In our Pizza Parliament, Conservatives are blue potatoes, Labour is red pepper, Liberal Democrats are orange pepper, SNP is corn, Green Party is green pepper, UKIP is aubergine, Plaid Cymru is courgette, and other parties are mushrooms. And everyone thought this pizza would have way more blue potato on it. When Prime Minister Theresa May called a snap election to strengthen the Conservatives’ majority and solidify the mandate for her Brexit vision, she expected a resounding victory.
It's not everywhere in the world that the country's leader shares a stage with a person wearing a bucket on their head and Elmo. But this is Britain, where the politics is unpredictable and the humour is absurd. Current Prime Minister Theresa May was up for re-election in her constituency of Maidenhead. As is glorious tradition, several eccentric characters contested the seat, either for publicity or just for our enjoyment.
This is what we the public must deal with in the run-up to elections. And just because the UK General Election on Thursday came up by surprise, doesn't mean that the political parties haven't had plenty of time to make their claims. We've teamed up with Full Fact, the UK's independent and non-partisan factchecking organisation, to bring you these checks and debunks of the issues most important to you.
Muck Rack makes it simple to find people, tweets, or articles that mention any name, keyword, company, hashtag etc. We've compiled this guide to help you make the most of your search.
Selecting a term
Start searching tweets, articles from media outlets, articles mentioned in tweets, journalists'
names, titles and bios with some suggested searches:
Companies or Topics (e.g. iPhone, Microsoft)
Phrases (e.g. "cloud computing") — use quotes to keep the terms together
Twitter handles (e.g. @username) — returns those who have mentioned or replied to
Names (e.g. "David Pogue")
Hashtags (e.g. #sxsw, #london2012)
Bio details (e.g. vegan, Olympics, father)
Muck Rack's Advanced Search allows for many boolean operators.
Find results that mention multiple specified terms, use AND or
+. For example, ensure each result contains both Elon Musk and Mark Zuckerberg by
searching Obama AND Romney or Obama + Romney.
Use the operators OR or , to broaden your search when you'd like either of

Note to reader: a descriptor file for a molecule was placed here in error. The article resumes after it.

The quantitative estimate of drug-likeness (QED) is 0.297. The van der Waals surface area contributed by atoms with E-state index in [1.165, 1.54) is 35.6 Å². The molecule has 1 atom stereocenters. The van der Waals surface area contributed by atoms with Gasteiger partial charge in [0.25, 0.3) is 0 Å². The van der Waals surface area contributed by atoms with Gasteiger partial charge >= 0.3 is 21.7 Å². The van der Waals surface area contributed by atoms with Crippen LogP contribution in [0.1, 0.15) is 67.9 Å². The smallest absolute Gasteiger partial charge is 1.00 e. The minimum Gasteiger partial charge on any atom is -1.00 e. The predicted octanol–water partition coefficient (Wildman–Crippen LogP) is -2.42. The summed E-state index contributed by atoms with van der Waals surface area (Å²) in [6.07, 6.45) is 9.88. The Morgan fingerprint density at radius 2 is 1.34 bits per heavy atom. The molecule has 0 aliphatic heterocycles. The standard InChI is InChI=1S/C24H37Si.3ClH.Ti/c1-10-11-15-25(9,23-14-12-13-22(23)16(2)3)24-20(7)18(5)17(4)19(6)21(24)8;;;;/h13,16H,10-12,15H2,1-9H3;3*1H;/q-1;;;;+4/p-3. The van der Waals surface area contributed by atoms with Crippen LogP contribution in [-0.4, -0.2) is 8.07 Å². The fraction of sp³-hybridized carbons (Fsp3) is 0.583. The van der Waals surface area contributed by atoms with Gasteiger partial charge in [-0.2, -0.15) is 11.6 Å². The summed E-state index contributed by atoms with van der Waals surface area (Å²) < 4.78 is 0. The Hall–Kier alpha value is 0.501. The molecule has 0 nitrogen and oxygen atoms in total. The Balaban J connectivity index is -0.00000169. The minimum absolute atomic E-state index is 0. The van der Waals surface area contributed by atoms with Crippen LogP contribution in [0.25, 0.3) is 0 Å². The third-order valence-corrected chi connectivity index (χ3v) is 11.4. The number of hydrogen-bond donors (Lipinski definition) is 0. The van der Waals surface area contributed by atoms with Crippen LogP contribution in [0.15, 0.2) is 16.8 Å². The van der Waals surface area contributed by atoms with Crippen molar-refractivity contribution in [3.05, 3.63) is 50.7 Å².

multiple terms to appear in results. (This is the default behavior of our search when no operators
are used.) For example, search for democrat OR republican to find results that refer to
Democrats and/or Republicans.
Use NOT or - to subtract results from your search. For
example, searching Disney will yield results about the Walt Disney Company as well as Walt Disney
World Resort. To exclude mentions of Disney World, search for Disney -World or Disney
When using one of these operators with a phrase, enclose it in quotation marks. For example, you can
find results about smartphones excluding Apple's iPhone 4S by searching smartphone -"iPhone
Exact case matching or punctuation
If you're searching for a brand name or keyword that relies on specific punctuation marks or capitalization, you can
find results that match your exact query by adding matchcase: before the keyword you're searching for, like matchcase:E*TRADE .
Use parentheses to separate multiple
boolean phrases. For example, to find journalists talking about having fun in Disney World or
Disneyland, search for ("disney world" OR disneyland) AND fun.
An asterisk can be used to search for any variation of a root word truncated by the asterisk. For example, searching for admin* will return results for administrator, administration, administer, administered, etc.
A near operator is an AND operator where you can control the distance between the words. You can vary the distance the near operation uses by adding a forward slash and number (between 0-99) such as strawberries NEAR/10 "whipped cream", which means the strawberries must exist within 10 words of "whipped cream".